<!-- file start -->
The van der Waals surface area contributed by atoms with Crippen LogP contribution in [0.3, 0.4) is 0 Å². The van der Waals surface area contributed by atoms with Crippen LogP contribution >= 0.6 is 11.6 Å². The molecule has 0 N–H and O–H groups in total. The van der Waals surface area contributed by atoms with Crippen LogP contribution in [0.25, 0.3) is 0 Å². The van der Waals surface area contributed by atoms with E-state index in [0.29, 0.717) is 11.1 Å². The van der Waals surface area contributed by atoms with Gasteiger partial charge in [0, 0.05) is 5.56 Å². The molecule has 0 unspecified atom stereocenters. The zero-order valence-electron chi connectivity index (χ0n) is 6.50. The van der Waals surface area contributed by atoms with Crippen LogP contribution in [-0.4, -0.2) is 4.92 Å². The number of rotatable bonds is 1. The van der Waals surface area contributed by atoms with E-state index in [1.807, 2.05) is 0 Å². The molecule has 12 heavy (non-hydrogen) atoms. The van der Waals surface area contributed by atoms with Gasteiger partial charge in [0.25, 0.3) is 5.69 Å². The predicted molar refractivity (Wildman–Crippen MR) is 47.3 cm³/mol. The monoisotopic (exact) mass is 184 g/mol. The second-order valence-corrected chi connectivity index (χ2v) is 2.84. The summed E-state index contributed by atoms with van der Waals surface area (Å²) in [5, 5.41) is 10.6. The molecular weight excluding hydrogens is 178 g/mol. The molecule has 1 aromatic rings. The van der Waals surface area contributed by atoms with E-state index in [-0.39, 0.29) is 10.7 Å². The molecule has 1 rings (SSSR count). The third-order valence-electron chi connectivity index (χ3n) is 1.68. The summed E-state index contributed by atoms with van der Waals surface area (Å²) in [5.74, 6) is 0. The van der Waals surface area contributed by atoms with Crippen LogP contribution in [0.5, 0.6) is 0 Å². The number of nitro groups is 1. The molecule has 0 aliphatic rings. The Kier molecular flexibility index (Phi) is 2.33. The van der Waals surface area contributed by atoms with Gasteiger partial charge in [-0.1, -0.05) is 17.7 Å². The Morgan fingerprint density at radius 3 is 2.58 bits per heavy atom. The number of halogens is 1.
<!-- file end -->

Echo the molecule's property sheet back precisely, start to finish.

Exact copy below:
The van der Waals surface area contributed by atoms with Crippen LogP contribution in [0.3, 0.4) is 0 Å². The van der Waals surface area contributed by atoms with Crippen LogP contribution >= 0.6 is 11.6 Å². The molecule has 0 N–H and O–H groups in total. The van der Waals surface area contributed by atoms with Crippen LogP contribution in [0.25, 0.3) is 0 Å². The van der Waals surface area contributed by atoms with E-state index in [0.29, 0.717) is 11.1 Å². The van der Waals surface area contributed by atoms with Gasteiger partial charge in [0, 0.05) is 5.56 Å². The molecule has 0 unspecified atom stereocenters. The zero-order valence-electron chi connectivity index (χ0n) is 6.50. The van der Waals surface area contributed by atoms with Crippen LogP contribution in [-0.4, -0.2) is 4.92 Å². The number of rotatable bonds is 1. The van der Waals surface area contributed by atoms with E-state index in [1.807, 2.05) is 0 Å². The molecule has 12 heavy (non-hydrogen) atoms. The van der Waals surface area contributed by atoms with Gasteiger partial charge in [0.25, 0.3) is 5.69 Å². The predicted molar refractivity (Wildman–Crippen MR) is 47.3 cm³/mol. The monoisotopic (exact) mass is 184 g/mol. The second-order valence-corrected chi connectivity index (χ2v) is 2.84. The summed E-state index contributed by atoms with van der Waals surface area (Å²) in [5, 5.41) is 10.6. The molecular weight excluding hydrogens is 178 g/mol. The molecule has 1 aromatic rings. The van der Waals surface area contributed by atoms with E-state index in [-0.39, 0.29) is 10.7 Å². The molecule has 1 rings (SSSR count). The third-order valence-electron chi connectivity index (χ3n) is 1.68. The summed E-state index contributed by atoms with van der Waals surface area (Å²) in [5.74, 6) is 0. The van der Waals surface area contributed by atoms with Crippen LogP contribution in [0.5, 0.6) is 0 Å². The number of nitro groups is 1. The molecule has 0 aliphatic rings. The Kier molecular flexibility index (Phi) is 2.33. The van der Waals surface area contributed by atoms with Gasteiger partial charge in [-0.1, -0.05) is 17.7 Å². The Morgan fingerprint density at radius 3 is 2.58 bits per heavy atom. The number of halogens is 1.